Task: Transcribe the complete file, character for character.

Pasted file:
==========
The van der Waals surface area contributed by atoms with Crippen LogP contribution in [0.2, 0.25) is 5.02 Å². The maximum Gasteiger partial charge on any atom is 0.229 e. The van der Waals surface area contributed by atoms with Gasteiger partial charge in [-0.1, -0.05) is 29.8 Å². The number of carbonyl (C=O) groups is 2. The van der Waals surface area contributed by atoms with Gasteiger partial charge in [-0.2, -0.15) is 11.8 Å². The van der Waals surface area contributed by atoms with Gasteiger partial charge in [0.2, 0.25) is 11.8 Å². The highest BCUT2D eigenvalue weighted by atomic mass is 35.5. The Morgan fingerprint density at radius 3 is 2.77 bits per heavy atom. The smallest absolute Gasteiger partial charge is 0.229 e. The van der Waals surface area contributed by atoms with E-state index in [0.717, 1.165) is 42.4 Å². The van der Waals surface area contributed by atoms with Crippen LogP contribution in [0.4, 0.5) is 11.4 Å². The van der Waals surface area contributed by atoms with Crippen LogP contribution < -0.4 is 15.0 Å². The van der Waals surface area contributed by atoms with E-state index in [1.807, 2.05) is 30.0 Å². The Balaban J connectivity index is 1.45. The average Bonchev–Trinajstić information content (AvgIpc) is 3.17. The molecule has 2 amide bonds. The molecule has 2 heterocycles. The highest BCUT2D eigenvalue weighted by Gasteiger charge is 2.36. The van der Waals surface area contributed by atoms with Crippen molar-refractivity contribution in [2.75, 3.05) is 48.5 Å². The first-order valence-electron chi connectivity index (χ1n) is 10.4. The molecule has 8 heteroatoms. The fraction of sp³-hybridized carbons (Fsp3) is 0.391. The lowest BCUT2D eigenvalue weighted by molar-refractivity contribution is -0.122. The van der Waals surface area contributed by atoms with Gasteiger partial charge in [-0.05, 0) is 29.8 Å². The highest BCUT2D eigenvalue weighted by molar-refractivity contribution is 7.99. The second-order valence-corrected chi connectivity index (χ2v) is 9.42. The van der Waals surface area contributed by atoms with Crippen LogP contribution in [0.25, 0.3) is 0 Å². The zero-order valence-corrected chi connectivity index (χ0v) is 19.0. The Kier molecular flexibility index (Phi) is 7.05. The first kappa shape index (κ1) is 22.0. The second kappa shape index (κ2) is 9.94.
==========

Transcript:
The van der Waals surface area contributed by atoms with Crippen LogP contribution in [0.2, 0.25) is 5.02 Å². The maximum Gasteiger partial charge on any atom is 0.229 e. The van der Waals surface area contributed by atoms with Gasteiger partial charge in [-0.1, -0.05) is 29.8 Å². The number of carbonyl (C=O) groups is 2. The van der Waals surface area contributed by atoms with Gasteiger partial charge in [-0.2, -0.15) is 11.8 Å². The van der Waals surface area contributed by atoms with Gasteiger partial charge in [0.2, 0.25) is 11.8 Å². The highest BCUT2D eigenvalue weighted by atomic mass is 35.5. The Morgan fingerprint density at radius 3 is 2.77 bits per heavy atom. The smallest absolute Gasteiger partial charge is 0.229 e. The van der Waals surface area contributed by atoms with E-state index in [0.717, 1.165) is 42.4 Å². The van der Waals surface area contributed by atoms with Crippen LogP contribution in [0.4, 0.5) is 11.4 Å². The van der Waals surface area contributed by atoms with Crippen LogP contribution < -0.4 is 15.0 Å². The van der Waals surface area contributed by atoms with E-state index in [1.807, 2.05) is 30.0 Å². The Balaban J connectivity index is 1.45. The average Bonchev–Trinajstić information content (AvgIpc) is 3.17. The molecule has 2 amide bonds. The molecule has 2 heterocycles. The highest BCUT2D eigenvalue weighted by Gasteiger charge is 2.36. The van der Waals surface area contributed by atoms with Crippen molar-refractivity contribution in [2.75, 3.05) is 48.5 Å². The first-order valence-electron chi connectivity index (χ1n) is 10.4. The molecule has 8 heteroatoms. The fraction of sp³-hybridized carbons (Fsp3) is 0.391. The lowest BCUT2D eigenvalue weighted by molar-refractivity contribution is -0.122. The van der Waals surface area contributed by atoms with Gasteiger partial charge in [-0.05, 0) is 29.8 Å². The highest BCUT2D eigenvalue weighted by molar-refractivity contribution is 7.99. The second-order valence-corrected chi connectivity index (χ2v) is 9.42. The van der Waals surface area contributed by atoms with Crippen LogP contribution in [0.25, 0.3) is 0 Å². The zero-order valence-corrected chi connectivity index (χ0v) is 19.0. The Kier molecular flexibility index (Phi) is 7.05. The first kappa shape index (κ1) is 22.0. The second kappa shape index (κ2) is 9.94.